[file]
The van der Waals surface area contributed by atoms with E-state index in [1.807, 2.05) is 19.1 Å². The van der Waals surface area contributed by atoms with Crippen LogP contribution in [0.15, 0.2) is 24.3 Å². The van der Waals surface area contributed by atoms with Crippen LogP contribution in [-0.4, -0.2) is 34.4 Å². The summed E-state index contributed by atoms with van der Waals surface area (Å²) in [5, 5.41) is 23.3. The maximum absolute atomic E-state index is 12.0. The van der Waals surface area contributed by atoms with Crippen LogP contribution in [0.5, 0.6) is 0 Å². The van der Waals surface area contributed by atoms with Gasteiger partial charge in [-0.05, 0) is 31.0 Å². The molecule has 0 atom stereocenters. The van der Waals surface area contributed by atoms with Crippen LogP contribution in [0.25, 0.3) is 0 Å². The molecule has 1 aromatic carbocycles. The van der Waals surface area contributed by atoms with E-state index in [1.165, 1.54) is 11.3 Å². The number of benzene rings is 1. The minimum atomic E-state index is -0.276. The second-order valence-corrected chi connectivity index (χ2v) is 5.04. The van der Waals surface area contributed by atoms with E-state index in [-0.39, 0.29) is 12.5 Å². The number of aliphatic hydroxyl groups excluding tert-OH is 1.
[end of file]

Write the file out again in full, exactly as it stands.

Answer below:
The van der Waals surface area contributed by atoms with E-state index in [1.807, 2.05) is 19.1 Å². The van der Waals surface area contributed by atoms with Crippen LogP contribution in [0.15, 0.2) is 24.3 Å². The van der Waals surface area contributed by atoms with Crippen LogP contribution in [-0.4, -0.2) is 34.4 Å². The summed E-state index contributed by atoms with van der Waals surface area (Å²) in [5, 5.41) is 23.3. The maximum absolute atomic E-state index is 12.0. The van der Waals surface area contributed by atoms with Crippen LogP contribution in [0.5, 0.6) is 0 Å². The van der Waals surface area contributed by atoms with Gasteiger partial charge in [-0.05, 0) is 31.0 Å². The molecule has 0 atom stereocenters. The van der Waals surface area contributed by atoms with Crippen LogP contribution in [0.25, 0.3) is 0 Å². The molecule has 1 aromatic carbocycles. The van der Waals surface area contributed by atoms with E-state index in [1.165, 1.54) is 11.3 Å². The number of benzene rings is 1. The minimum atomic E-state index is -0.276. The second-order valence-corrected chi connectivity index (χ2v) is 5.04. The van der Waals surface area contributed by atoms with E-state index in [-0.39, 0.29) is 12.5 Å². The number of aliphatic hydroxyl groups excluding tert-OH is 1.